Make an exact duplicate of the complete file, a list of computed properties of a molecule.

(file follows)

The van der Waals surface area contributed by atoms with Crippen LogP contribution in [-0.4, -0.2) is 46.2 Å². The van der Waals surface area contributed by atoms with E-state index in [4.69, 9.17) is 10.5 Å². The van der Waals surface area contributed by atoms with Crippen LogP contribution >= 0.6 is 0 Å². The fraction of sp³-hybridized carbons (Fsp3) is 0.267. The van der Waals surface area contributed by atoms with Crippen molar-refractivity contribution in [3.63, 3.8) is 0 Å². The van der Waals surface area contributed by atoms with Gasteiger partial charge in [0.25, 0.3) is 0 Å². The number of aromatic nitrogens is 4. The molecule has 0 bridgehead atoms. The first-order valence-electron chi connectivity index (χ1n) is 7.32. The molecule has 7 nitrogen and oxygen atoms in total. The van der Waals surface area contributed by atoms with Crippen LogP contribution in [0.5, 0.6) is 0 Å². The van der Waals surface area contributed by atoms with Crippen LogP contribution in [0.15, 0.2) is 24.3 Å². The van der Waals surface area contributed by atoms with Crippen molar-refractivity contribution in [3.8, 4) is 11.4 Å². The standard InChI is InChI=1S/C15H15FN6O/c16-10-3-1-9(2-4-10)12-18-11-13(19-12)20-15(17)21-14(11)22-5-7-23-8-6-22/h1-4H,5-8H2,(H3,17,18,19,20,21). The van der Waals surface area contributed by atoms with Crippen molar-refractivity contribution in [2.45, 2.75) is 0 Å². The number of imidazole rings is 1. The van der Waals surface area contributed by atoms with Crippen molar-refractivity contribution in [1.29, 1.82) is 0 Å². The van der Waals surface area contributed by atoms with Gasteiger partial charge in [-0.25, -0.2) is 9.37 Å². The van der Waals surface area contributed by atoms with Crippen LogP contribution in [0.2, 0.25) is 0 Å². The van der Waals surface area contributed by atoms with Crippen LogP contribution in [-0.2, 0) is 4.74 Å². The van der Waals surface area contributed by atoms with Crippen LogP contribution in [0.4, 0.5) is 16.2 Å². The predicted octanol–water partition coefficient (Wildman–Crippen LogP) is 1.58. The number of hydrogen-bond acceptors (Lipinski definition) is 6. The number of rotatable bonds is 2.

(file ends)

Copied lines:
The van der Waals surface area contributed by atoms with Crippen LogP contribution in [-0.4, -0.2) is 46.2 Å². The van der Waals surface area contributed by atoms with E-state index in [4.69, 9.17) is 10.5 Å². The van der Waals surface area contributed by atoms with Crippen LogP contribution >= 0.6 is 0 Å². The fraction of sp³-hybridized carbons (Fsp3) is 0.267. The van der Waals surface area contributed by atoms with Crippen molar-refractivity contribution in [3.63, 3.8) is 0 Å². The van der Waals surface area contributed by atoms with Gasteiger partial charge in [0.25, 0.3) is 0 Å². The number of aromatic nitrogens is 4. The molecule has 0 bridgehead atoms. The first-order valence-electron chi connectivity index (χ1n) is 7.32. The molecule has 7 nitrogen and oxygen atoms in total. The van der Waals surface area contributed by atoms with Crippen LogP contribution in [0.5, 0.6) is 0 Å². The van der Waals surface area contributed by atoms with Crippen LogP contribution in [0.15, 0.2) is 24.3 Å². The van der Waals surface area contributed by atoms with Crippen molar-refractivity contribution in [3.8, 4) is 11.4 Å². The standard InChI is InChI=1S/C15H15FN6O/c16-10-3-1-9(2-4-10)12-18-11-13(19-12)20-15(17)21-14(11)22-5-7-23-8-6-22/h1-4H,5-8H2,(H3,17,18,19,20,21). The van der Waals surface area contributed by atoms with Crippen molar-refractivity contribution in [2.45, 2.75) is 0 Å². The number of imidazole rings is 1. The van der Waals surface area contributed by atoms with Crippen molar-refractivity contribution in [1.29, 1.82) is 0 Å². The van der Waals surface area contributed by atoms with Gasteiger partial charge in [-0.25, -0.2) is 9.37 Å². The van der Waals surface area contributed by atoms with Crippen LogP contribution in [0.2, 0.25) is 0 Å². The van der Waals surface area contributed by atoms with Crippen LogP contribution in [-0.2, 0) is 4.74 Å². The van der Waals surface area contributed by atoms with Crippen LogP contribution in [0.4, 0.5) is 16.2 Å². The predicted octanol–water partition coefficient (Wildman–Crippen LogP) is 1.58. The number of hydrogen-bond acceptors (Lipinski definition) is 6. The number of rotatable bonds is 2.